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United States v. Hebert

United States District Court, E.D. Louisiana

November 6, 2014

UNITED STATES OF AMERICA,
v.
STEVEN HEBERT

ORDER AND REASONS

SARAH S. VANCE, District Judge.

Before the Court is petitioner Steven Hebert's motion to vacate his guilty plea pursuant to 28 U.S.C. § 2255.[1] Petitioner contends that his plea was a consequence of the ineffective assistance of counsel, and therefore should be vacated. Because the Court finds that petitioner has failed to show that his guilty plea was the product of ineffective assistance of counsel, petitioner's motion is DENIED.

I. BACKGROUND

On February 18, 2010, the Government filed a superseding indictment charging Hebert with two counts of distributing narcotics, two counts of possession of narcotics with the intent to distribute, and two counts of unlawfully possessing firearms.[2] The Government also filed a bill of information to establish that Hebert had four prior felony drug convictions.[3]

On the morning that his trial was to begin, Hebert entered into a plea agreement with the Government under Federal Rule of Criminal Procedure 11(c)(1)(C), in which Hebert agreed to plead guilty to Counts Three, Four, and Five of the indictment, and to the bill of information establishing Hebert's prior felony drug convictions.[4] Under the agreement, the Government and Hebert agreed that "a specific sentencing range of not less than 15 years and maximum of life imprisonment is appropriate in the disposition of this case."[5] The Government also agreed to move to dismiss Counts One, Two, and Six of the indictment at sentencing.[6] In exchange, and in addition to his guilty plea, Hebert waived his right to appeal his conviction or sentence, except that he reserved the right to bring a direct appeal of any sentence above the statutory maximum.[7] Hebert also waived his right to contest his conviction or sentence in any collateral proceeding, except by establishing that ineffective assistance of counsel directly affected the validity of his waiver of appeal rights and collateral challenge rights or the validity of the guilty plea itself.[8]

Hebert pleaded guilty to the bill of information establishing his prior felony drug convictions and to Counts Three, Four, and Five of the superseding indictment.[9] At the rearraignment proceeding, the Court ensured that Hebert understood that by pleading guilty to the bill of information he admitted to having four prior felony drug convictions and that, if he had gone to trial without such an admission, the government would have had to prove his prior convictions beyond a reasonable doubt before his sentence could be enhanced because of the prior convictions.[10] The Court then made sure that Hebert understood his maximum sentence exposure without a plea agreement affecting his sentence:

The Court: Based on your prior convictions for felony drug offenses, pursuant to 21 U.S.C. § 841(a)(1) and § 841(b)(1)(B), this [Third Count] carries a mandatory minimum sentence of 10 years imprisonment, a maximum possible sentence of life imprisonment.... [The Fourth Count] carries a mandatory minimum of ten years, and a maximum possible sentence of life imprisonment.... If the Court determines that you are an armed career offender pursuant to 18 U.S.C. § 924(e), meaning that you have at least three prior convictions for violent felony and/or serious drug offenses, then there is a 15-year mandatory minimum term of imprisonment and a maximum penalty of life imprisonment for this [Fifth Count].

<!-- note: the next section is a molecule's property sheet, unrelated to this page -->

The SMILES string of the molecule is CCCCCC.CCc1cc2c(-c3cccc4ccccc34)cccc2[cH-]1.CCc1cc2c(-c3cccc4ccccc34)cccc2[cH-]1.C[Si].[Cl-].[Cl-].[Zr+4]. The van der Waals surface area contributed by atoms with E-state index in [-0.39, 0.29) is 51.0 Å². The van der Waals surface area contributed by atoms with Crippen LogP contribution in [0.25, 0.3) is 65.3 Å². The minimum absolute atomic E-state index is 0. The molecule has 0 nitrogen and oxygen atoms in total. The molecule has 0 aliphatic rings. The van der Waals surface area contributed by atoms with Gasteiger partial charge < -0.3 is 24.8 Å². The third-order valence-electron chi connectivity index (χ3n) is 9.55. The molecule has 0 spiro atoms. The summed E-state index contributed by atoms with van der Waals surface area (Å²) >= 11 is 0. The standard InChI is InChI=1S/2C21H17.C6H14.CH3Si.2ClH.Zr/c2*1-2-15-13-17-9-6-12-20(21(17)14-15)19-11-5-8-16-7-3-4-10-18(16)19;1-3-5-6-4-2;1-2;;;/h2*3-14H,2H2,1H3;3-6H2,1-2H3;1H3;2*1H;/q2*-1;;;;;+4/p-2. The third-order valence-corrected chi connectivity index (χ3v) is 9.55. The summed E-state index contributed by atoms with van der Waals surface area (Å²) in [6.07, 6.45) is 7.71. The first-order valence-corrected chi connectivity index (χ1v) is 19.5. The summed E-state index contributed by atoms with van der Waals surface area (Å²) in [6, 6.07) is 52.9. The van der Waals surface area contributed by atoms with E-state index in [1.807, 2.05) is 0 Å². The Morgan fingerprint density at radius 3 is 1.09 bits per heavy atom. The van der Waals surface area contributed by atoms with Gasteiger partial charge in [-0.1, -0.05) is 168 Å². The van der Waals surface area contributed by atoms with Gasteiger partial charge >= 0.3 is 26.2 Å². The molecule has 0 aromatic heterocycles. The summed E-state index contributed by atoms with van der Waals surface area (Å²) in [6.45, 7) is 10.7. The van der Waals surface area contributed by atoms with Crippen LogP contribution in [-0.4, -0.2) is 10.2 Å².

* * *
The Court: Do you understand that I could impose the maximum sentence I described to you this morning?
Mr. Hebert: Yes, ma'am.[11]

The Court then had the lawyers explain the plea agreement and confirmed that Hebert understood it:

The Court: Mr. Hebert, do you understand the plea agreement to be what the lawyers represented to me?
Mr. Hebert: Yes, ma'am.[12]

The Court specifically asked:

The Court: Do you understand that although the government has agreed that a specific sentencing range of not less than 15 years imprisonment and a maximum of life imprisonment is appropriate in this case that I'm not bound to accept that agreement?
Mr. Hebert: Yes, ma'am.[13]

The Court then informed Hebert:

The Court: I'm going to defer my decision whether to accept the plea agreement until I have an opportunity to review the presentence investigation report. I'll advise you before sentencing if I accept the plea agreement. If I decide not to accept the plea agreement, I will give you an opportunity to withdraw your guilty plea; but if you do not withdraw your guilty plea, I may dispose of your case in a manner less favorable to you than would have resulted under the agreement. Do you understand that, sir?
Mr. Hebert: Yes, ma'am.[14]

Hebert also assured the Court that no one promised or otherwise told him what specific sentence the Court would impose:

The Court: Are there any agreements between you and the government concerning your plea other than what's in that agreement?
Mr. Hebert: No, ma'am.
The Court: Have you been persuaded to plead guilty because of any promises that are not in that agreement?
Mr. Hebert: No, ma'am.
The Court: Have you been influenced, induced, or persuaded to plead guilty because of any ...

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